You Kim is a junior majoring in Financial Management with a minor Economics. He is currently interning as a business development analyst at RIS Media, a real estate publishing company. Prior to this he interned at IBM as a financial analyst. He is passionate about learning and understanding what is going on with the world and the economy. This competition has taught him a tremendous amount about how to analyze different indicators to measure the overall health of the economy.

At UConn Stamford, students can participate in this program as early as their freshman year. The main criterion is one’s interest in economics, passion for research, and willingness to work in a team. This year, we had two first-year students supporting the team through research, collaboration, and constructive criticism.

Sisi Huang is a first-year student. She is studying within the School of Business and is currently a Digital Marketing and Analytics major and is an active member of the BCLC. Other clubs she is participating in are the Marketing Club and Huskies for Charity. Sisi enjoys the arts as well as sciences other than business. She participated in the FED Challenge team as a researcher this year with hopes to join the presenters’ ranks next year.

Francesca Merentie is another first-year student studying within the School of Business, majoring in Digital Marketing & Analytics. She shadowed the UConn–Stamford FED Challenge team and aided them in their research and presentation preparation. She plans on fully joining the team and compete in the Fall 2020 competition. She plans on using her degree in Digital Marketing & Analytics in being either a market research analyst, a marketing manager, or public relations specialist.

The whole team worked very hard preparing for the competition and developed and defended unconventional approaches to monetary policy implementation. The main learning outcome for students is the development of economic analysis, critical thinking and debate, and oral presentation skills. All of these are highly transferable to their future careers and academic endeavors.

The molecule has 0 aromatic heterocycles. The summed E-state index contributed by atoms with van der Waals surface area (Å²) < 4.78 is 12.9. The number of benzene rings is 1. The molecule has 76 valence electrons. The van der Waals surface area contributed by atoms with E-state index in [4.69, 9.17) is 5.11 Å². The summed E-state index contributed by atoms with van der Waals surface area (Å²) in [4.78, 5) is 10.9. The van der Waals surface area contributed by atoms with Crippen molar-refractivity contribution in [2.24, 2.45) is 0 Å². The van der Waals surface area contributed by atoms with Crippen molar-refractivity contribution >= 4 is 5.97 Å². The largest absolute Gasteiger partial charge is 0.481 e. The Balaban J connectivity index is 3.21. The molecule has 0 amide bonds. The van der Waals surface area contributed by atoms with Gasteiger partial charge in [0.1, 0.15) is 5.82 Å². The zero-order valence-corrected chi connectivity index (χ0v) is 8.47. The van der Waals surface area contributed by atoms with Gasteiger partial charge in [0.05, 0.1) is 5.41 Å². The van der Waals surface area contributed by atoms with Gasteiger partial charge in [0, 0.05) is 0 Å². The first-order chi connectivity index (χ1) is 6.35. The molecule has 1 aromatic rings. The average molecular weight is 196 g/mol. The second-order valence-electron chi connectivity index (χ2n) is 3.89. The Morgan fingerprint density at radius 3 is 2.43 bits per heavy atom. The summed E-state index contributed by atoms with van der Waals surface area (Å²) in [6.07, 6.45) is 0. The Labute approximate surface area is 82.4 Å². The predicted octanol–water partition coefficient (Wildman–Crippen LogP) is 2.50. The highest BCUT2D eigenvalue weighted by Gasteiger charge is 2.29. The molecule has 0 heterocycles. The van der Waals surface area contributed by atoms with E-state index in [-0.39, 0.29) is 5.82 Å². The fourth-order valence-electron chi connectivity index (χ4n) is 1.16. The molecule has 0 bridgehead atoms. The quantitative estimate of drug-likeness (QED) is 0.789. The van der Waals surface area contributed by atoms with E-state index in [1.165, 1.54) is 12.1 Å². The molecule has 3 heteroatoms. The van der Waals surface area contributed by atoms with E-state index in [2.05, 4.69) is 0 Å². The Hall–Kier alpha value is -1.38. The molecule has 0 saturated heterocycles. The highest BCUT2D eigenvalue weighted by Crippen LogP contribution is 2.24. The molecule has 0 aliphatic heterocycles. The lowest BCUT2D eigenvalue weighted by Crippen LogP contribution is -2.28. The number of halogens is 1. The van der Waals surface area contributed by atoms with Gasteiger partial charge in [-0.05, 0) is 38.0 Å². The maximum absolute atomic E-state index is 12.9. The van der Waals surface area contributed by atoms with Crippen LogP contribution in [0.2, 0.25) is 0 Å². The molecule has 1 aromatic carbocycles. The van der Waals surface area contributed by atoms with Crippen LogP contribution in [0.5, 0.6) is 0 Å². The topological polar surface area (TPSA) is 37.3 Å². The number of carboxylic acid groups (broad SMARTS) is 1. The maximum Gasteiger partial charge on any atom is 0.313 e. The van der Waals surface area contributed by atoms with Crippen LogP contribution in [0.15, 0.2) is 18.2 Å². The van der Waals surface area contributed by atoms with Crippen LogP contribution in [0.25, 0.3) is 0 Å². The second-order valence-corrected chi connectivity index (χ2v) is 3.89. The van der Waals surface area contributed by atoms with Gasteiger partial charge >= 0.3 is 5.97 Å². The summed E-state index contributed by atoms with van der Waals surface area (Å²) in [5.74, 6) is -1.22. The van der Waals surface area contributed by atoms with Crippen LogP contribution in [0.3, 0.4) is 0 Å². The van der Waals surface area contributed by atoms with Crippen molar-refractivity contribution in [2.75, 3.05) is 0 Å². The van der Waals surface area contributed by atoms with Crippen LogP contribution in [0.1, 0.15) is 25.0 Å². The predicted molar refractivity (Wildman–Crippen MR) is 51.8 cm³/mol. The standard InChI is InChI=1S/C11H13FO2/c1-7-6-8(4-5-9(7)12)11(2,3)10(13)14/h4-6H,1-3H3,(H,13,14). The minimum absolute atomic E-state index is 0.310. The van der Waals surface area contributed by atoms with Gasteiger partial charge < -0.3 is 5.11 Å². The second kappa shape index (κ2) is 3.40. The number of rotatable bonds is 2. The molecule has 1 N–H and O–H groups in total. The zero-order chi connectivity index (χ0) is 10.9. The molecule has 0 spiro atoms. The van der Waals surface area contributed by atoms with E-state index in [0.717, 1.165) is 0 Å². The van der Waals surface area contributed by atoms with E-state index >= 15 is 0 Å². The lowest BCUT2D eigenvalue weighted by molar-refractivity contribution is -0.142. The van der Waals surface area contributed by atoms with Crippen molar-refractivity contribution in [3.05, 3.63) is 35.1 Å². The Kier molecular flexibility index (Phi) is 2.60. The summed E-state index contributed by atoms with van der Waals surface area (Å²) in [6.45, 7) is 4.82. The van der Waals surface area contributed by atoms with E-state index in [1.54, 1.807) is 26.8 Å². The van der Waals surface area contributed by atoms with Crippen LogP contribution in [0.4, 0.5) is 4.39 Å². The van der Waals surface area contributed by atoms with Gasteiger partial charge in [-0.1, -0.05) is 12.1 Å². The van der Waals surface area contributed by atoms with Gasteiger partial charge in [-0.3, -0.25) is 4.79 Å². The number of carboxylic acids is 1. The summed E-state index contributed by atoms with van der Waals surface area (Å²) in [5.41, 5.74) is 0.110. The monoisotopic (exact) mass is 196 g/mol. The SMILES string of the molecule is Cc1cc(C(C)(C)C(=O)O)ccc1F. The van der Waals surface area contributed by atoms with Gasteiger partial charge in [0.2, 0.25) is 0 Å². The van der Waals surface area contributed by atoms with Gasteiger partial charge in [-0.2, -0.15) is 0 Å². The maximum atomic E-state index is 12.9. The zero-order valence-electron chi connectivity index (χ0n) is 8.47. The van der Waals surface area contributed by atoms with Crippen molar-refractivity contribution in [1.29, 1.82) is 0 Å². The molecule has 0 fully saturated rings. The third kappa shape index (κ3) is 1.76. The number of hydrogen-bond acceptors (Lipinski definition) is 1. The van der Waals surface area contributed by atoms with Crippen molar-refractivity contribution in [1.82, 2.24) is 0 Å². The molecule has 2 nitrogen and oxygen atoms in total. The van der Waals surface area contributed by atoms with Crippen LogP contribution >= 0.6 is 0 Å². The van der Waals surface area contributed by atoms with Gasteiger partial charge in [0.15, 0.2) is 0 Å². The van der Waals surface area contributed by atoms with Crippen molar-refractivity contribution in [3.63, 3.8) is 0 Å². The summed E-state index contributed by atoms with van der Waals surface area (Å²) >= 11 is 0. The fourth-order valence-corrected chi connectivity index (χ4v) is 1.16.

This year, we did not advance to the semi-final round. However, the overall experience of visiting the New York Fed, listening to the presentation of John C. Williams, President and Chief Executive Officer of the Federal Reserve Bank of New York, and competing with 30 teams was an amazing experience for students. Good job, UConn–Stamford Team!

Membes of the 2019 NY Fed Challenge Team

Photo: from left to right: Isaiah Montanez, Viviana Castillo, Dr. Smirnova, Angel Gonzalez, Ignacio Gonzalez, Alexander Giannico, and You Kim.

Professor Prakash publishes in Feminist Economics

Nishith Prakash and co-author Krishna Chaitanya Vadlamannati are publishing their article “Girls for Sale? Child Sex Ratio and Girl Trafficking in India” in Feminist Economics, the journal of the International Association for Feminist Economics (IAFFE)

From the abstract:

Illegal trafficking of girls results from their disadvantageous position in society, often reflected by preference for sons and neglect of daughters. India has both higher levels of illegal trafficking of girls and abnormal child sex ratios in favor of boys. This paper examines if the skewed sex ratio in India is associated with trafficking of girls. Using panel data from twenty-nine Indian states from 1980 to 2011, the study finds that a 100-unit increase in the child sex ratio is associated with a 0.635 percent increase in girl trafficking. Further, the association is heterogeneous by women’s empowerment, crime against women, and party rule in the state, and the association between the child sex ratio and trafficking of girls is stronger and larger in magnitude in states with greater women’s empowerment. Overall, it appears the results are driven both by greater reporting and a greater incidence of illegal girl trafficking.